Letting ben eleijah make the unsubstantiated claims he made without a response is not in my DNA. These anonymous purveyors of hate need to be answered every time they rear their ugly heads. His post was a tissue of lies. Note he has not responded. If he does – I will reply.

  3. ben eleijah says:

    Seem to be lawyers tricks at play. No binding authoritative legal decision – the ICJ has held the settlements illegal. The ICJ has no jurisdiction over Israel hence its decisions are not binding. The UN can pass resolutions but GA resolutions are not enforceable. The Security Council can pass a reolution but Israel’s financier and weapons supplier will veto it.

    • David says:

      ben eleijah

      Not lawyers tricks at play – merely stating what the law is.

      The ICJ decision was an advisory opinion only and not binding as provided by the Court’s own rules – a decision that was made by the ICJ on the basis of a brief presented to the Court by UN Secretary General Kofi Annan that contained no mention of the Mandate for Palestine and article 80 of the UN ‘s own Charter.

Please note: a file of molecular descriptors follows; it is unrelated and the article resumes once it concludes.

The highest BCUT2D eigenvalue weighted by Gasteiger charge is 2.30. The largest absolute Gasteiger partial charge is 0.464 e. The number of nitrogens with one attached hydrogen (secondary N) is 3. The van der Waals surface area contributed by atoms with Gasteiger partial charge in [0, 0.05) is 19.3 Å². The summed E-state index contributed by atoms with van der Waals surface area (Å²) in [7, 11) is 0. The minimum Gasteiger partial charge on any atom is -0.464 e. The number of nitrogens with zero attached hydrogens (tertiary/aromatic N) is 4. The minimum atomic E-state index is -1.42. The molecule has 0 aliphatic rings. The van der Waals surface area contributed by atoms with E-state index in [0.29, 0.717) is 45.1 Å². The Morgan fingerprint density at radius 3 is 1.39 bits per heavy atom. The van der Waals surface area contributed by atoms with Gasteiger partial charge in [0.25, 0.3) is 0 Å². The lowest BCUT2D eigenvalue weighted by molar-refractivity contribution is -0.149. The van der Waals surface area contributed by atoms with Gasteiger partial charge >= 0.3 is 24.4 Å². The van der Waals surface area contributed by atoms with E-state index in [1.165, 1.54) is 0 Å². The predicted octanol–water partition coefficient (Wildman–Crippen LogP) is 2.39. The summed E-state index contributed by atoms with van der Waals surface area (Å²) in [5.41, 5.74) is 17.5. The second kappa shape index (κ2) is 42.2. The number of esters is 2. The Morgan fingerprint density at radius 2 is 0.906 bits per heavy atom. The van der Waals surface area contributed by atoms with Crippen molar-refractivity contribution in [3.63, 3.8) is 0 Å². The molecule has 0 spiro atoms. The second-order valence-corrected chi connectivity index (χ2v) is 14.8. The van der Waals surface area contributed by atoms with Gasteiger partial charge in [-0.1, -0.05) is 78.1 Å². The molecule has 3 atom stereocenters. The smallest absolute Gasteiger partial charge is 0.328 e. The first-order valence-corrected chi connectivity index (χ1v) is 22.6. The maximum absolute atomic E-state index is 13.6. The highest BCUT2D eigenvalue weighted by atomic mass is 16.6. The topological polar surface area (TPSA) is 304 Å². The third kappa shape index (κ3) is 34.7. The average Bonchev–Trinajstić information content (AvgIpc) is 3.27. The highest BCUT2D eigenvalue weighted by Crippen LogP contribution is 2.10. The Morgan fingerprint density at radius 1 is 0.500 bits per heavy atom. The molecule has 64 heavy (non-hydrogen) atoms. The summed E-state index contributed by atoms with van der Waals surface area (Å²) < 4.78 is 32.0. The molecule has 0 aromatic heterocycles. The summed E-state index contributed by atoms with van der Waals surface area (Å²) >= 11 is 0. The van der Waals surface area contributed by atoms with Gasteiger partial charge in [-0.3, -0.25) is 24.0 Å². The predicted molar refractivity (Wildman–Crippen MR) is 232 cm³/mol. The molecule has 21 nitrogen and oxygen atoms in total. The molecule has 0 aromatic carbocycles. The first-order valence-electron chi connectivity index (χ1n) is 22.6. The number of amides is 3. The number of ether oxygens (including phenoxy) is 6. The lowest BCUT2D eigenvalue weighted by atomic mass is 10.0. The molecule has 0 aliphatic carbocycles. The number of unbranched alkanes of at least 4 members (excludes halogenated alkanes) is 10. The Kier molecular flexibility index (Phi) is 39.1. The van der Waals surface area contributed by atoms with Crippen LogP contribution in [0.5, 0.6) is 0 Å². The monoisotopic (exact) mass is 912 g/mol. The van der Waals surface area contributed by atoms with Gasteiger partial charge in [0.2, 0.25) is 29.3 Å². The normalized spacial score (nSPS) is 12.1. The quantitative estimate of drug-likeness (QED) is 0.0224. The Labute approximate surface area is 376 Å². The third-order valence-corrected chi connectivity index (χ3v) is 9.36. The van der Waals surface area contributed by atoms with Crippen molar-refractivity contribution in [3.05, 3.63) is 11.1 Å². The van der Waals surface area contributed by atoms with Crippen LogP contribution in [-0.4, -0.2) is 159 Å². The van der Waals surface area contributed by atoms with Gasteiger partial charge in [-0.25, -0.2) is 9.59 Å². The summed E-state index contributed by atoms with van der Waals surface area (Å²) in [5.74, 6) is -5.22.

Some would call that a kangaroo court.

      If the decision did have binding effect it would have been arguable that the full facts were not before the Court and that the decision had no application to the West Bank and East Jerusalem because the specific provisions of the Mandate and article 80 were never properly considered by the Court.

      Yes – you correctly describe the way the General Assembly and Security Council work . That is the law.

      If the law is unfair one should work to change it.

      In the meantime respect for the rule of law should prevail – at least in democratic societies.

      Seems as though you do not accept that principle.